Making sense of tragedy
An Oregon OSHA investigator's mission
By Melanie Mesaros
"You have to listen to them and have compassion," he said. "They often think our job is to punish the employer for their tragic loss. I always tell them our job is to find out what happened and take action to prevent it from happening again, but so many times, they don't hear that because they are so overwhelmed with the tragedy. It is, however, extremely important to listen carefully and develop open communications with them. They frequently provide information that is important to the investigation."
Riffe recommends that employers take the time to talk to victims' families. Open communication can go a long way, he said.
"There are many families that are skeptical about the employer. 'The employer hasn't even talked to me' is something I often hear from family members. The employer needs to show sincerity – that they really care," he said.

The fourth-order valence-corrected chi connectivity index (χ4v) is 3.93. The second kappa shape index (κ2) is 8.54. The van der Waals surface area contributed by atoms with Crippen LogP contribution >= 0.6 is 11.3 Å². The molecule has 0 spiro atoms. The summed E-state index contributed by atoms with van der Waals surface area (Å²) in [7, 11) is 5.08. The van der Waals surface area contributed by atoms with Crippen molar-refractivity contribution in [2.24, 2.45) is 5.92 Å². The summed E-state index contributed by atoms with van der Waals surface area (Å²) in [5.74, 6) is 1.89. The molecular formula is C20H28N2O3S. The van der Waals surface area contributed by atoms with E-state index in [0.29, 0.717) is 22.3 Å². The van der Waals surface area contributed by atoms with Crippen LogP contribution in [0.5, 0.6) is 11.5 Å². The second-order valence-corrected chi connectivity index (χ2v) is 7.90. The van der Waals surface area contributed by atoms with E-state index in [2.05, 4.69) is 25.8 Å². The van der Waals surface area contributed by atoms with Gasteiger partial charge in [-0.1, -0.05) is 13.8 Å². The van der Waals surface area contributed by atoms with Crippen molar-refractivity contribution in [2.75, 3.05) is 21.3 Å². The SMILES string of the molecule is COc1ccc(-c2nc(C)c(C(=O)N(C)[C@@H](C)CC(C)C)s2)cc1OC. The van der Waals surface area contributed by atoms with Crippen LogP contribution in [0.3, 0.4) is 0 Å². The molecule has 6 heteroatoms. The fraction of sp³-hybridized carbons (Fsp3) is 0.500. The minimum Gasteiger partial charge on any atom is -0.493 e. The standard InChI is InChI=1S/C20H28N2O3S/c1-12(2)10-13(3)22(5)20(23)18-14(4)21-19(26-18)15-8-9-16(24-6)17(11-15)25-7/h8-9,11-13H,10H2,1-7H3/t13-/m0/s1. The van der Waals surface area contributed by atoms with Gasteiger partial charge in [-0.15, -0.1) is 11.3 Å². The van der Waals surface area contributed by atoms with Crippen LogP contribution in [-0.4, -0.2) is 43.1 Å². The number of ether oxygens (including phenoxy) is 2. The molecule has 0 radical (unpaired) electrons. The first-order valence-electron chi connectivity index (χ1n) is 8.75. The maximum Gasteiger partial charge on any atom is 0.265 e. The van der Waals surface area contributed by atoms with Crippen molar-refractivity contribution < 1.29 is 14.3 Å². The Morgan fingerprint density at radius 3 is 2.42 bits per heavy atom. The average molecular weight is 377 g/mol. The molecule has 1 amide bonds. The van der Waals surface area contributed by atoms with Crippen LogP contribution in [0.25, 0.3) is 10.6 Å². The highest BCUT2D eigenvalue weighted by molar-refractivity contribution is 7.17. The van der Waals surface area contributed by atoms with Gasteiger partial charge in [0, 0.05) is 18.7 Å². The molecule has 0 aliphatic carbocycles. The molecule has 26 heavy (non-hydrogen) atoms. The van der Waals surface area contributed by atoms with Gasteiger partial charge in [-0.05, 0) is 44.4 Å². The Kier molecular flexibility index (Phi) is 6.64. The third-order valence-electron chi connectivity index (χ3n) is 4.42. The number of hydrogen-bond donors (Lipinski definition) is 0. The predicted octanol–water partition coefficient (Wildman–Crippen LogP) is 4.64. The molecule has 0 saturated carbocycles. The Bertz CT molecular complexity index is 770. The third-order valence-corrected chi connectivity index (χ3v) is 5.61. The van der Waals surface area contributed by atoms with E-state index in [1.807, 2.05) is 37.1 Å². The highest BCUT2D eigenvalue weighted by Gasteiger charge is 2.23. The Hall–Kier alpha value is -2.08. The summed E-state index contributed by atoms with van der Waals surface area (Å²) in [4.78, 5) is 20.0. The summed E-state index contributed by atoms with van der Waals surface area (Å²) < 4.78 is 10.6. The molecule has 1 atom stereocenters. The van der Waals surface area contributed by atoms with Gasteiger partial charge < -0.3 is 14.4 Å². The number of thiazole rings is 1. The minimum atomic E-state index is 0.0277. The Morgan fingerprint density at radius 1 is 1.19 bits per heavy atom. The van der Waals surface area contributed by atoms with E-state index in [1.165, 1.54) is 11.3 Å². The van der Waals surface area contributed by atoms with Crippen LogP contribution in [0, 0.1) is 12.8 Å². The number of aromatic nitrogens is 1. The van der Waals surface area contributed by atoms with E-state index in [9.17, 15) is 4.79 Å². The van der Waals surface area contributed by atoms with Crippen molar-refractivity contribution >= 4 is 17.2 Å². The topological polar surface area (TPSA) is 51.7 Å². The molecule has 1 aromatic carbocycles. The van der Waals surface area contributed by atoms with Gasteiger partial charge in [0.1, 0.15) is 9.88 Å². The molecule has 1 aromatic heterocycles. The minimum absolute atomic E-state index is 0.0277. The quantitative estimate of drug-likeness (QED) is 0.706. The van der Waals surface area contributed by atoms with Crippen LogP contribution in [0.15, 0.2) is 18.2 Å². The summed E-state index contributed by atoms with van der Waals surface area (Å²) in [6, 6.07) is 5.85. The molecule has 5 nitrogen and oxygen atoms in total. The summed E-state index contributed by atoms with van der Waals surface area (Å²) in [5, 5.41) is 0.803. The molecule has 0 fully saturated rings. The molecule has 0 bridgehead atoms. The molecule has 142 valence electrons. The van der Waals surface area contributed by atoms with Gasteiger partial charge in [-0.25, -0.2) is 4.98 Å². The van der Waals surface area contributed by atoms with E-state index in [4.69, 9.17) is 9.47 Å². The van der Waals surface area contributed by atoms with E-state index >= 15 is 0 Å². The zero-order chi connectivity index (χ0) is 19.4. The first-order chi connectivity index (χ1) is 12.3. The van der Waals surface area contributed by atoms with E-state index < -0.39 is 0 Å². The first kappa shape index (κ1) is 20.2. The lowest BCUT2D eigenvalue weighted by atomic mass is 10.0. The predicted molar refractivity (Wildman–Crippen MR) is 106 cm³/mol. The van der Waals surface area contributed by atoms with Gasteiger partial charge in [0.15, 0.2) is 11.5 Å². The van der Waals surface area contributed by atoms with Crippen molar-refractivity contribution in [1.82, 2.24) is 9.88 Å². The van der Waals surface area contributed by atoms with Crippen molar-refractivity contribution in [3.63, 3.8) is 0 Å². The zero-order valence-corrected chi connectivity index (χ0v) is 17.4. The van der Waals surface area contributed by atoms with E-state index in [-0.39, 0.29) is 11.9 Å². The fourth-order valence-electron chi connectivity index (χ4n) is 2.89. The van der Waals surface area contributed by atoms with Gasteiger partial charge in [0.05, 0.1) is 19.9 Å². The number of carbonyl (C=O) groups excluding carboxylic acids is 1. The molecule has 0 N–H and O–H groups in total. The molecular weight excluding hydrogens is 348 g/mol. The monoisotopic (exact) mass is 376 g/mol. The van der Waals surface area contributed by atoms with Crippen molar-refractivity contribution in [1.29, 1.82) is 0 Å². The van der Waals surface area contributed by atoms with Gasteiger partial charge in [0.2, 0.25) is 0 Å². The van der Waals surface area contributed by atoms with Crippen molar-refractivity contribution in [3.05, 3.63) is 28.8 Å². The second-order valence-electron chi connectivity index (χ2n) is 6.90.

Riffe's passion for the job is not only evident in his in-depth investigations, but in the memorial presentations he has created to train other workers and employers. He has provided "In Memory of" workshops for companies, breaking down the details of what went wrong in real accidents, along with providing sound advice for prevention and a tribute to each lost worker.
When he gets that call, Riffe knows it's because a life has been lost. He wants to make sure the victim is never forgotten.
"I do not lose sleep over the blood and gore," he said. "I lose sleep over what caused it. I work to find out what happened and the steps necessary to prevent similar tragedies at workplaces."
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